The IEA first wrote about vehicle tests back in 1984 and one would think we have solved the problems in accuracy. Andy Sharman writes in the Financial Times that the new emissions test will do little to bring official results into line with reality.
New emissions test still falls short, say critics
A tough new EU emissions test meant to better reflect carmakers’ performance will do little to bring official results into line with reality, a new report has warned.
The car industry has long been accused of exploiting an outdated laboratory test to produce fuel economy and emissions ratings that are advertised in marketing literature — only for drivers to fail to achieve anything like those performances on the road.
Campaigners warn that the discrepancy — currently about 35 per cent — is not only misleading consumers but also distorting the challenge facing policymakers as they seek to reduce carbon dioxide emissions from cars, while also grappling with concerns over the impact of diesel fumes on air quality.
Brussels is pushing to introduce by 2017 a tougher test regime, known as the worldwide harmonised light vehicles test procedure (WLTP), which better represents real-world driving and closes certain loopholes under the current, so-called NEDC test.
These loopholes — perfectly legal optimisations that fall within the rules of the current test — include leaving out car stereos and spare wheels to reduce the tested cars’ weight by an average of 70kg. The NEDC test was introduced in the 1970s and is accepted by the industry as offering little more than comparisons between vehicles.
But a new study, commissioned by the UK Committee on Climate Change and published on Monday, says that while WLTP bans certain practices, other loopholes will persist, meaning that the gap will only fall to 23 per cent by 2020 under the new regime.
Between 2002 and 2014, the gap between official and real-world CO2 emissions for new passenger cars increased from about 10 per cent to about 35 per cent, according to the CCC report, carried out by researchers at British consultancy Element Energy and the International Council on Clean Transportation.
Peter Mock head of ICCT Europe, said Europe should adopt a similar system to the US, where cars are randomly taken off the road and tested, rather than selected by the manufacturer. US real-world performance is much closer to the lab results.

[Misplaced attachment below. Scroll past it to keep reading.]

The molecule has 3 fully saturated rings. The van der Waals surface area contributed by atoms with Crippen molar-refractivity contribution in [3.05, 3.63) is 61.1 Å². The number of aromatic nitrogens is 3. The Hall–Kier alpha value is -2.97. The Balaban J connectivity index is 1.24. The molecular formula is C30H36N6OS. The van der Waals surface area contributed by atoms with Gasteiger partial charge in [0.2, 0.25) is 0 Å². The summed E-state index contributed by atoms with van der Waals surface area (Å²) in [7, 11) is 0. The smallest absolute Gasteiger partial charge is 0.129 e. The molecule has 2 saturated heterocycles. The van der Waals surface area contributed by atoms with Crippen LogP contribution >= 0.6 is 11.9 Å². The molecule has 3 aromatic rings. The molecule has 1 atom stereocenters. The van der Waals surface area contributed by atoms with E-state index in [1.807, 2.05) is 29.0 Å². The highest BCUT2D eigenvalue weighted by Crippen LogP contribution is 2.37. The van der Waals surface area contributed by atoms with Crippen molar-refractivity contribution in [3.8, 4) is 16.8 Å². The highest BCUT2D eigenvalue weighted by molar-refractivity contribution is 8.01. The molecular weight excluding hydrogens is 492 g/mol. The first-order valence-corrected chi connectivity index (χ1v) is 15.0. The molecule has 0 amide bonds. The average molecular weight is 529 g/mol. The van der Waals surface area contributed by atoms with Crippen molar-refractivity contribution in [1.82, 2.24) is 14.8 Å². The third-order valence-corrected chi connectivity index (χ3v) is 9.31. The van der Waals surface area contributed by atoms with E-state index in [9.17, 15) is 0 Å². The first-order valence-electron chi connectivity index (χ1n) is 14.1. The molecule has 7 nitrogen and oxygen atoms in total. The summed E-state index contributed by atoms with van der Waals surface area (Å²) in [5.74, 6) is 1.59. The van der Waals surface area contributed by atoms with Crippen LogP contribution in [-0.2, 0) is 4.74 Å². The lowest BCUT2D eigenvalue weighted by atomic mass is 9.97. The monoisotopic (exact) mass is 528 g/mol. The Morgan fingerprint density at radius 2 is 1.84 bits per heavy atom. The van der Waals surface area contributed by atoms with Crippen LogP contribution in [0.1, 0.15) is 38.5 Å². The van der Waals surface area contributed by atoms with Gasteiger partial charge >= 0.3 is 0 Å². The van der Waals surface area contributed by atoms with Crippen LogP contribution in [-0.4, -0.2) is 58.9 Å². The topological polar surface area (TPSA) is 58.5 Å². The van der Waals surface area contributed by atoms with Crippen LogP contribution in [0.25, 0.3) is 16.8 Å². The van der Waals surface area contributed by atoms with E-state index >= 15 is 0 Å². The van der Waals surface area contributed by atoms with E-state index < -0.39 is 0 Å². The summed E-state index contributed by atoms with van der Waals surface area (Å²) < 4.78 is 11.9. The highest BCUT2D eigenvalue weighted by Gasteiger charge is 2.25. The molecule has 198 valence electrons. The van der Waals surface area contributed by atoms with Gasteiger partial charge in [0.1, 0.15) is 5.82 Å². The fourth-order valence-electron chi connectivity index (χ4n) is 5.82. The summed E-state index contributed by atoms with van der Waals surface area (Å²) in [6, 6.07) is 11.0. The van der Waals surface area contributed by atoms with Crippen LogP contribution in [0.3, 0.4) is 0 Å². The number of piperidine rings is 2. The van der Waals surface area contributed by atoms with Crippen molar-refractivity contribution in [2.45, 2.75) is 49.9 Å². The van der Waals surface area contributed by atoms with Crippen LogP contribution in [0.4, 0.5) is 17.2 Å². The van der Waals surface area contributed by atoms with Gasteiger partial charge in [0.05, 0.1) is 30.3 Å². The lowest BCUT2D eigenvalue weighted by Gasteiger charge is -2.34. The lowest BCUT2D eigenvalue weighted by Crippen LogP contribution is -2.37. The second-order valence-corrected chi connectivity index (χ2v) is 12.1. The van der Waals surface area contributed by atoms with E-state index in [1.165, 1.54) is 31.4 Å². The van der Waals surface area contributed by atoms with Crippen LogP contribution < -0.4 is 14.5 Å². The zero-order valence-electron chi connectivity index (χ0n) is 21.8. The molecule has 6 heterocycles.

The CCC report claimed that on-the-road testing would reduce the gap to 5 per cent by 2025.
The European Commission has pledged to introduce real-world driving tests for nitrogen oxides — the collective term for the emissions produced by diesel engines — using a portable emissions monitoring system not later than September 2017. But as yet there are no plans to test for CO2 this way.
The CCC report cites vehicle testing experts who say carmakers will no longer be able to harden tyres in an oven to reduce rolling resistance, but manufacturers will still be allowed to “shave” the tyres.
The gap between lab and reality will then increase again by 2025, the report warned, partly “driven by possibilities for vehicle manufacturers to exploit shortcomings of the new test procedure”. The growing popularity of plug-in hybrid vehicles — which can be driven using battery power or hydrocarbons — will also make it difficult for laboratory tests to reflect real-world driving.
“We’ve got this proposed solution but it only makes things better in the short term,” said Jack Snape, senior analyst at the CCC. “Manufacturers will respond to the test they’re given. It’s about trying to push for a test cycle that’s fit for purpose.”
Acea, the European carmakers’ association, said it recognised the “limitations” of the current test procedure. But added that real-world fuel consumption varied widely as it depended on driving style, traffic conditions, terrain, vehicle load and weather.
“Even WLTP can only generate standardised values that are also supposed to be representative and comparable,” it said.